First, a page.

McLaren M6GT

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Specifications

The exact specifications for the McLaren M6GT are difficult to come by. I have found a couple of places on the internet that have repeated the information found below, so they are the best estimates that I have of the exact specifications.

They seem to be valid because the dimensions are identical to those of a McLaren M6A. The McLaren M6GT was based on the M6B and according to the Bruce McLaren Trust the "M6B was the production version of the Championship winning M6A and differed very little from the original." This supports the dimensions for the M6GT found below.

McLaren M6GT Dimensions
Front track 52"
Rear track 52"
Wheelbase 93.5"
Width 68"
Length 155"

If the literature is indeed correct, then the specifications for chassis, suspension and brakes for the M6GT could be deduced from the specifications for the McLaren M6A found below.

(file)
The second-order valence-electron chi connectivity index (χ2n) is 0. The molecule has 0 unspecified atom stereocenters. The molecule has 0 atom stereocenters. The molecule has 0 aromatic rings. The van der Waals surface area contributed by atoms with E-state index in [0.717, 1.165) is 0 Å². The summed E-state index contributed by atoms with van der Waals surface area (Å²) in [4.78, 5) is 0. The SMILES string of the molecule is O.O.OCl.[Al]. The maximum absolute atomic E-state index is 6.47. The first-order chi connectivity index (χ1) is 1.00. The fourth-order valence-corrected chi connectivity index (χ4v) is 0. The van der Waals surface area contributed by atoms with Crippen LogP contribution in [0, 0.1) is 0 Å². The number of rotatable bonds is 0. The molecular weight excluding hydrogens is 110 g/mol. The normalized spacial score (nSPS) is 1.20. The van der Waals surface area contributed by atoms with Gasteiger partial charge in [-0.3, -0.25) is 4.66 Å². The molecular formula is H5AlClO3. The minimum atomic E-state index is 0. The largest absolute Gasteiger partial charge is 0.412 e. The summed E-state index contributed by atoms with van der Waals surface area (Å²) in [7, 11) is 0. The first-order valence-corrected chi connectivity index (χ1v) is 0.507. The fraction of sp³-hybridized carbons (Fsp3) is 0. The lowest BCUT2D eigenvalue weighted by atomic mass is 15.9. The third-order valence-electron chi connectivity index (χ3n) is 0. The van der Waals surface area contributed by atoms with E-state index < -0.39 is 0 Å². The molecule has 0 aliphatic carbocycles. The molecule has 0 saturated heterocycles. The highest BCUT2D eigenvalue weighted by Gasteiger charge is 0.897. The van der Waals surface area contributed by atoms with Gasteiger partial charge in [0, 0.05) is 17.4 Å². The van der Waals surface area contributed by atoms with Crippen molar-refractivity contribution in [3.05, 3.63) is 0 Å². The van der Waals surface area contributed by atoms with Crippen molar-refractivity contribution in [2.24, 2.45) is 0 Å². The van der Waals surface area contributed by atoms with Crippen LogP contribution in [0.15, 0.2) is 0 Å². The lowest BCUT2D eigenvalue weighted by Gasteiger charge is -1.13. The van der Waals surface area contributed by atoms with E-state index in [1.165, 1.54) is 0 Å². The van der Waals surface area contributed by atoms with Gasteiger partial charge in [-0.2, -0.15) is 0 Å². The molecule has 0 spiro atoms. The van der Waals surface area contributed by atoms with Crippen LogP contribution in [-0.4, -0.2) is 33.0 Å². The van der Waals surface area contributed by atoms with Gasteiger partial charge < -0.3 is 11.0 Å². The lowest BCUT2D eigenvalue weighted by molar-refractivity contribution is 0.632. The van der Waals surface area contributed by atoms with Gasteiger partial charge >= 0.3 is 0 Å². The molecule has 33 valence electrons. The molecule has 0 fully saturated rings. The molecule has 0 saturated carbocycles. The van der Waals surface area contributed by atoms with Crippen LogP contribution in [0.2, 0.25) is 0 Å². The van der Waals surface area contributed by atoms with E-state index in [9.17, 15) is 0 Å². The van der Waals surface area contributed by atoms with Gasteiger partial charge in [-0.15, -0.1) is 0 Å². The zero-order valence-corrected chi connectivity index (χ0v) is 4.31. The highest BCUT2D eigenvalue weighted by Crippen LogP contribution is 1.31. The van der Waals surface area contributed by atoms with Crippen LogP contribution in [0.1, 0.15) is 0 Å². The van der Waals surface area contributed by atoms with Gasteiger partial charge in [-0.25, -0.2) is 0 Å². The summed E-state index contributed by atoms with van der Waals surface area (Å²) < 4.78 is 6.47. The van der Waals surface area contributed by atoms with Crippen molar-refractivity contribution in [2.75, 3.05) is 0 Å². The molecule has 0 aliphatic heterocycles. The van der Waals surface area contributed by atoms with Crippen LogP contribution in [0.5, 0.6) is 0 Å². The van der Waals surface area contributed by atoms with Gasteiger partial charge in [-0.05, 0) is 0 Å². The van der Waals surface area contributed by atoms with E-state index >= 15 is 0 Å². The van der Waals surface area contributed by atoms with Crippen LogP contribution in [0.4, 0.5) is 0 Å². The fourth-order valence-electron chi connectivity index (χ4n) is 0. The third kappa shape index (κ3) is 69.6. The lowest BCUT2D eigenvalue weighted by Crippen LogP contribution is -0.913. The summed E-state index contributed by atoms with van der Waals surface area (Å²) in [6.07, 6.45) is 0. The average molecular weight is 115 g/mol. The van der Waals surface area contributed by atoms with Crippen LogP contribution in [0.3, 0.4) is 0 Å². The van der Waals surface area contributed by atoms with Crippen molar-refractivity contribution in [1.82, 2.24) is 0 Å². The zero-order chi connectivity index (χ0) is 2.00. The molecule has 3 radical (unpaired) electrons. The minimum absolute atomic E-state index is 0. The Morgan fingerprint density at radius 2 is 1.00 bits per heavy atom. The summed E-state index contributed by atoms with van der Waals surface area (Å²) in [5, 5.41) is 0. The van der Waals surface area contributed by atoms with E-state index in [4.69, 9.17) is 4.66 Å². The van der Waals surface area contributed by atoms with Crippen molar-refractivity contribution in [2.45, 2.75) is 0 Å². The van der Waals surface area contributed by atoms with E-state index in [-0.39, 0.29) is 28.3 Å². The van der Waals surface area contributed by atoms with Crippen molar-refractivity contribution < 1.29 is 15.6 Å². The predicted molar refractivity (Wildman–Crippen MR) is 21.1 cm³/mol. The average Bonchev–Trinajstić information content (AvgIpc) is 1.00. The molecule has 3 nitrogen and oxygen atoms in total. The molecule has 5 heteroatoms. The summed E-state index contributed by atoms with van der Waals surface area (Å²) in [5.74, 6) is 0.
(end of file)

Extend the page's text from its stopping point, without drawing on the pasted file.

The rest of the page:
McLaren M6A Specifications
Chassis Full monocoque formed from aluminium alloy panelling bonded and riveted to steel bulkheads and carrying two 25 gallon fuel cells in the side pontoons.
Suspension Unequal length upper and lower wishbones, anti-roll bar and coil spring/shock units in front. Upper and lower wishbones with twin radius arms anti-roll bar and coil spring/shock at rear.
Wheels McLaren cast magnesium wheels, 15 x 8½" front and 15 x 13¼" rear.
Brakes Girling ventilated discs front and rear, 12 inch diameter, with 16-3-LA calipers and dual hydraulic circuits.
Body Reinforced polyester resin panelling.
Engine 5.9 litre Chevrolet V-8 with Lucas fuel injection and 5 speed Hewland LG transaxle.
Front track 52"
Rear track 52"
Wheelbase 93.5"
Width 68"
Height (to top of windscreen) 31"
Weight (less fuel) 1300 pounds (distributed 40/60 front/rear).
Top speed (estimated) 165mph

I will try to do some further investigation to see what other information I can find with regard to the exact specifications for the M6GT. With only 2 "real" ones in existence this may prove very difficult. However, one of the original cars is supposed to be in a museum here in New Zealand somewhere...

Further reading about the McLaren M12GT may also prove fruitful as it this model used the McLaren M6GT coachwork.